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9 Reasons for Knoxville to Love Cheese | Blackberry Blue Cheese

While it’s usually tough to put into words such a heartfelt admiration and affection, to explain how one came to be bowled over by a product that’s simple milk, salt, cultures, rennet, and artistry, that is not the case here. There are nine clear-cut reasons cheese has soared in local estimates, and many, many disciples and artisans willing to speak on the record about why fromage is so fabulous:

Read the Article @ metropulse.com

And here’s information on one of Blackberry Farm’s (Knoxville) Cheeses

Blackberry Blue Cheese

Our Blue Cheese at Blackberry Farm is a project that continues to grow and evolve…literally!  Blue Cheese at Blackberry Farm is a fungus called penicillium roqueforti. It’s an extremely evasive mold that loves warm temperatures and humid environments. Penicillium roqueforti is so evasive we cannot make it at the same time we make our very delicate fresh cheeses, so we have chosen a different path entirely. We make it out of local cow’s milk in the winter time.  That might not seem that strange to some that don’t know us, but we make all our cheeses out of sheep’s milk.  We choose to let our sheep breed naturally and so we only get sheep’s milk about 7-8 months out of the year.  This said, the other 4 months we have an entire cheese making facility sitting there dormant so we have found a local cow’s milk dairy that produces wonderful Jersey cow’s milk.  Jersey cow’s milk is very high in fat and protein (nothing compared to our sheep but that’s a different story) and lends itself for a very beautiful buttery blue cheese!  This blue cheese is a raw milk cheese. We allow it to age for at least 60 days by law but usually closer to 90 days for flavor.  Another very interesting topic about blue cheese that a lot of people don’t realize is that the blue veins in the cheese are due to the reaction of the fungus with oxygen.  So we let the blue cheese age for 30-40 days and then go in and pierce a bunch of tiny holes into the cheese and this piercing is what allows the oxygen into the cheese and then the veins form.  I believe our blue cheese is very good served simply with good honey and lavosh, but I must selfishly admit I love roasting off baby potatoes and pouring our mushroom ketchup on top and then melting the blue cheese!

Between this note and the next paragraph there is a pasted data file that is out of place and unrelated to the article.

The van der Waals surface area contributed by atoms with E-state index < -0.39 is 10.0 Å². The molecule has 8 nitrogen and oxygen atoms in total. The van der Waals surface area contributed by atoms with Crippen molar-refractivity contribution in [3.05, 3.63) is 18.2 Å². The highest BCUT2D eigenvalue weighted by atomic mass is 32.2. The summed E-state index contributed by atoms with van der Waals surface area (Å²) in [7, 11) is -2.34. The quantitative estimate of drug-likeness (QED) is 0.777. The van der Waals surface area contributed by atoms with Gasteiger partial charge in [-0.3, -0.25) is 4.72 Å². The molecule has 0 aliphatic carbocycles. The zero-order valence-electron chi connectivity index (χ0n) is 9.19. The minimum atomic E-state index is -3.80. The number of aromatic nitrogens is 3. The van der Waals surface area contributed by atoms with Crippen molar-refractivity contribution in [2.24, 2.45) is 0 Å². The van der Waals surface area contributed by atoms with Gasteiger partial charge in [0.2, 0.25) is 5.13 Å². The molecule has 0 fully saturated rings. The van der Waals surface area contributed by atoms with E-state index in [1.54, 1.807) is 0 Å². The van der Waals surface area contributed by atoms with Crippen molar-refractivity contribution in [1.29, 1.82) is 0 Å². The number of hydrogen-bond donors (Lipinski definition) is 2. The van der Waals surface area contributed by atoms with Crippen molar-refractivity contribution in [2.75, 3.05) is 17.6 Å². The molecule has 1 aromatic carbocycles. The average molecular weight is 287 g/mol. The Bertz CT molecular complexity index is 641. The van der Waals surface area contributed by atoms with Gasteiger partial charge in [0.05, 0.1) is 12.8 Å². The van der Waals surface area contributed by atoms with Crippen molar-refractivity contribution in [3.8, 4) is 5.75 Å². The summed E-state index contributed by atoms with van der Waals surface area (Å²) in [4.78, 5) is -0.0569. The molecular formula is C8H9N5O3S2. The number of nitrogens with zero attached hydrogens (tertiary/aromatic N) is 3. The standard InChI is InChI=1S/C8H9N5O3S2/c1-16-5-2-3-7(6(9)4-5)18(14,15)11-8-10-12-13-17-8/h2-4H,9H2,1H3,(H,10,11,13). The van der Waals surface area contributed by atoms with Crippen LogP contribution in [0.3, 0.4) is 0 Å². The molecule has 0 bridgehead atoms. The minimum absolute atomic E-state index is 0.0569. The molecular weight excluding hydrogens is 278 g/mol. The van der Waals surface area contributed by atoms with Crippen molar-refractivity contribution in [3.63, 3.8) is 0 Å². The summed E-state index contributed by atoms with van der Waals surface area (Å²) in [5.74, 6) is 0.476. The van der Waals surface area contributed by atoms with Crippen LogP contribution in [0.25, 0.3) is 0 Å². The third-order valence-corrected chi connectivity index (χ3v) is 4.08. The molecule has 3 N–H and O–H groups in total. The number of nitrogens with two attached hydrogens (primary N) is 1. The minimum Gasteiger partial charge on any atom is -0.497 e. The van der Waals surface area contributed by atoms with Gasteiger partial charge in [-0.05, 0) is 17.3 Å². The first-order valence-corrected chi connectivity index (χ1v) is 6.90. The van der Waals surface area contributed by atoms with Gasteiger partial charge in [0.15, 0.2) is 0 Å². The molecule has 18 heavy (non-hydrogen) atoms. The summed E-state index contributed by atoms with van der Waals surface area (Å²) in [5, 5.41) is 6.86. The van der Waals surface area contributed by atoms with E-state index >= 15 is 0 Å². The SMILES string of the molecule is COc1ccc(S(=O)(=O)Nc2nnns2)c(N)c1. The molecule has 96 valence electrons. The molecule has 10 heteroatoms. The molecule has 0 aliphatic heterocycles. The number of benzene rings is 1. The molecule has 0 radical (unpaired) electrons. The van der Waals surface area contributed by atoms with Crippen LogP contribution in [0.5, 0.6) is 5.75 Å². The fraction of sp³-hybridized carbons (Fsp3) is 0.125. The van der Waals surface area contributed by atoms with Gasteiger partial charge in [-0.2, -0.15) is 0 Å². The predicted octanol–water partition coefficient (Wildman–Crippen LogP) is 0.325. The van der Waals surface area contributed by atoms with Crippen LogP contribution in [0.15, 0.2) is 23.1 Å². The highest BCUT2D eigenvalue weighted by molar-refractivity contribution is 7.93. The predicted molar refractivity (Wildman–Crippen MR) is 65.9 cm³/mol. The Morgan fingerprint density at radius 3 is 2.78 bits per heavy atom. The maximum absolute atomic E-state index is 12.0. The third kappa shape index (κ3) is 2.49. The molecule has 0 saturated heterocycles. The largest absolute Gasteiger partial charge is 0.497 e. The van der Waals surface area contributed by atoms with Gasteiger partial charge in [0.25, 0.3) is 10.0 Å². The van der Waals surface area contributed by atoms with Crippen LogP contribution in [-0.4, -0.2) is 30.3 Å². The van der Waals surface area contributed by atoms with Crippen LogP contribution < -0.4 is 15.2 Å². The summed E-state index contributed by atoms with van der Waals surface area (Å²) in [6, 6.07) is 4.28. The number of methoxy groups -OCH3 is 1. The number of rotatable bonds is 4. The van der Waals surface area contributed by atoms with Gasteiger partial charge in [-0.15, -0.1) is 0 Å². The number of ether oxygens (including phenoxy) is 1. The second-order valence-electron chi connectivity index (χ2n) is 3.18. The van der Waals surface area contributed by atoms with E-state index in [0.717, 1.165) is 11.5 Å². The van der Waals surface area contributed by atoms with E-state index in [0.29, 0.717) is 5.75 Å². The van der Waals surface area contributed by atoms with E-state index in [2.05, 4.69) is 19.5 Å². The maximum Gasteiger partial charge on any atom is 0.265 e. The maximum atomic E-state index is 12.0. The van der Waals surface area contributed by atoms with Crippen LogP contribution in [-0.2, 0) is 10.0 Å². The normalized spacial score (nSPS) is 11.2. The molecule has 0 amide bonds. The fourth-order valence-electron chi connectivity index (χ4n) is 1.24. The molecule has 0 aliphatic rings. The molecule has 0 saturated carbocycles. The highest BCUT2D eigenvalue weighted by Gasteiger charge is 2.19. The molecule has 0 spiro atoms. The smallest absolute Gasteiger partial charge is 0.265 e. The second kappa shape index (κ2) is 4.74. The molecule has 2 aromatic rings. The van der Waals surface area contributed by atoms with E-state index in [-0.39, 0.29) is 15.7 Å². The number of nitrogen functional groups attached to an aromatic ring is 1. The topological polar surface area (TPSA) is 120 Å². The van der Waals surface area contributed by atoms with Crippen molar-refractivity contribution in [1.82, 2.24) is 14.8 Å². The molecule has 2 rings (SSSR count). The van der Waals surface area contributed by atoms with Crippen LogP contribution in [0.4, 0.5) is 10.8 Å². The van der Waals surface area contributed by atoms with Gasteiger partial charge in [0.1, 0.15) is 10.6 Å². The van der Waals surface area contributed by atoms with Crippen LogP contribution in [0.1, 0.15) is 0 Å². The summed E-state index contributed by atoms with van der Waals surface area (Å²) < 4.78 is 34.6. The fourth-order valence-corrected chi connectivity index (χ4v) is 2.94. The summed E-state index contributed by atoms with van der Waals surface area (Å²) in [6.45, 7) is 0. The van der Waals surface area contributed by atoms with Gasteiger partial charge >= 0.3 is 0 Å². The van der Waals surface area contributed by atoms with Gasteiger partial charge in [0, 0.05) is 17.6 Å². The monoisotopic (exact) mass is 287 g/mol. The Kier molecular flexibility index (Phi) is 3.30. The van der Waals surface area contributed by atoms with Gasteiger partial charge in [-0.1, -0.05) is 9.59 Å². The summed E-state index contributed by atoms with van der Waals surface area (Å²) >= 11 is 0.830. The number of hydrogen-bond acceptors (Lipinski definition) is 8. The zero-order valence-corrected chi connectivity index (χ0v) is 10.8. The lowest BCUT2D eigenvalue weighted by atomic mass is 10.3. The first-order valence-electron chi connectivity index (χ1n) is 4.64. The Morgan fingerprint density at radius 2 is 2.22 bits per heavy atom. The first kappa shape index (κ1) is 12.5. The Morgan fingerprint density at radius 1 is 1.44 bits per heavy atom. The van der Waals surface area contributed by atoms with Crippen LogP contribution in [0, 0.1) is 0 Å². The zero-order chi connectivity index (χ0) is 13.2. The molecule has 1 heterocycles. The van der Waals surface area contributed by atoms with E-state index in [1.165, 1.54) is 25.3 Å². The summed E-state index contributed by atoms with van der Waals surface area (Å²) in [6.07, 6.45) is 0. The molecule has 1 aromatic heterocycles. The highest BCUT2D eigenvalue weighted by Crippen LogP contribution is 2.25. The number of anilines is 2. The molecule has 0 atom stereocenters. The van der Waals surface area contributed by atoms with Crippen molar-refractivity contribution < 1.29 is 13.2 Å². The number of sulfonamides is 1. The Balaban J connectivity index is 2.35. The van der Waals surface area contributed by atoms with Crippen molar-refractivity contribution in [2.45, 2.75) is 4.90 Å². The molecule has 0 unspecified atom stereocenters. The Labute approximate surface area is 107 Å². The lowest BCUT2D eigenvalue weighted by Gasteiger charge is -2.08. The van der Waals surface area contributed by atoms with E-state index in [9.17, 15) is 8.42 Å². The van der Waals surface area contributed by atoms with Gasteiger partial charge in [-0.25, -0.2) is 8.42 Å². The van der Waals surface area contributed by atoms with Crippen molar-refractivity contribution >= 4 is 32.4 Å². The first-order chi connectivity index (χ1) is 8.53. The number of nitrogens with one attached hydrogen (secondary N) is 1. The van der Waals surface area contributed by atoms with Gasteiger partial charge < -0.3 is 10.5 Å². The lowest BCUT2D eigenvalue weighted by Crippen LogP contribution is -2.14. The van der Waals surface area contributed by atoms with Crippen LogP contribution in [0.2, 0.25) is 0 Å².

Dustin Busby, Farmstead Manager



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